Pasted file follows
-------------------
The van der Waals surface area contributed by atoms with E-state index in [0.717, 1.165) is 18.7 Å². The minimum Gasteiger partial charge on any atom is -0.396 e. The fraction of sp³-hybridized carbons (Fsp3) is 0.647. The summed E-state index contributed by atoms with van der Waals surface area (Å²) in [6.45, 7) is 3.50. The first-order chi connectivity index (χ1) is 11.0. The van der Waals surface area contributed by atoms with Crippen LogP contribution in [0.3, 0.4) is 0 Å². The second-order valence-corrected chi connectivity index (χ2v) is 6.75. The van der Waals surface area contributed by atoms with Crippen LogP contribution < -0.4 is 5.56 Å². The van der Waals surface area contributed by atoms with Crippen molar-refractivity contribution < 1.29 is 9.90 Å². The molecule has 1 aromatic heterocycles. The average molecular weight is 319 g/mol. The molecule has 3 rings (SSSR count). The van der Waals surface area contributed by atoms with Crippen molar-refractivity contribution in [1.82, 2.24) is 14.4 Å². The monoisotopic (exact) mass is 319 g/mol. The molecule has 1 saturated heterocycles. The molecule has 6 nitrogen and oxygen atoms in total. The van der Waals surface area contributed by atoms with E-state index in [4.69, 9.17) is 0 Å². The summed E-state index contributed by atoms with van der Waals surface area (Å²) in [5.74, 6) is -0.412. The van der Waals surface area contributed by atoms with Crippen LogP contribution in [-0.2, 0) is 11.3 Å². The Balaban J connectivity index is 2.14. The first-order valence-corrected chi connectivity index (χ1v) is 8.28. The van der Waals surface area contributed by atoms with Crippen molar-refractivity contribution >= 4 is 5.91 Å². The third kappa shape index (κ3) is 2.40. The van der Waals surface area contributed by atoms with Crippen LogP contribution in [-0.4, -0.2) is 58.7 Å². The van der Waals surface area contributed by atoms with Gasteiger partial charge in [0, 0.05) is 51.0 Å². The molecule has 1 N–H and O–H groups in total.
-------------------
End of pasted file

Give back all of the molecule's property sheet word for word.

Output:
The van der Waals surface area contributed by atoms with E-state index in [0.717, 1.165) is 18.7 Å². The minimum Gasteiger partial charge on any atom is -0.396 e. The fraction of sp³-hybridized carbons (Fsp3) is 0.647. The summed E-state index contributed by atoms with van der Waals surface area (Å²) in [6.45, 7) is 3.50. The first-order chi connectivity index (χ1) is 11.0. The van der Waals surface area contributed by atoms with Crippen LogP contribution in [0.3, 0.4) is 0 Å². The second-order valence-corrected chi connectivity index (χ2v) is 6.75. The van der Waals surface area contributed by atoms with Crippen LogP contribution < -0.4 is 5.56 Å². The van der Waals surface area contributed by atoms with Crippen molar-refractivity contribution < 1.29 is 9.90 Å². The molecule has 1 aromatic heterocycles. The average molecular weight is 319 g/mol. The molecule has 3 rings (SSSR count). The van der Waals surface area contributed by atoms with Crippen molar-refractivity contribution in [1.82, 2.24) is 14.4 Å². The monoisotopic (exact) mass is 319 g/mol. The molecule has 1 saturated heterocycles. The molecule has 6 nitrogen and oxygen atoms in total. The van der Waals surface area contributed by atoms with E-state index in [4.69, 9.17) is 0 Å². The summed E-state index contributed by atoms with van der Waals surface area (Å²) in [5.74, 6) is -0.412. The van der Waals surface area contributed by atoms with Crippen LogP contribution in [-0.2, 0) is 11.3 Å². The Balaban J connectivity index is 2.14. The first-order valence-corrected chi connectivity index (χ1v) is 8.28. The van der Waals surface area contributed by atoms with Crippen molar-refractivity contribution >= 4 is 5.91 Å². The third kappa shape index (κ3) is 2.40. The van der Waals surface area contributed by atoms with Crippen LogP contribution in [-0.4, -0.2) is 58.7 Å². The van der Waals surface area contributed by atoms with Gasteiger partial charge in [0, 0.05) is 51.0 Å². The molecule has 1 N–H and O–H groups in total.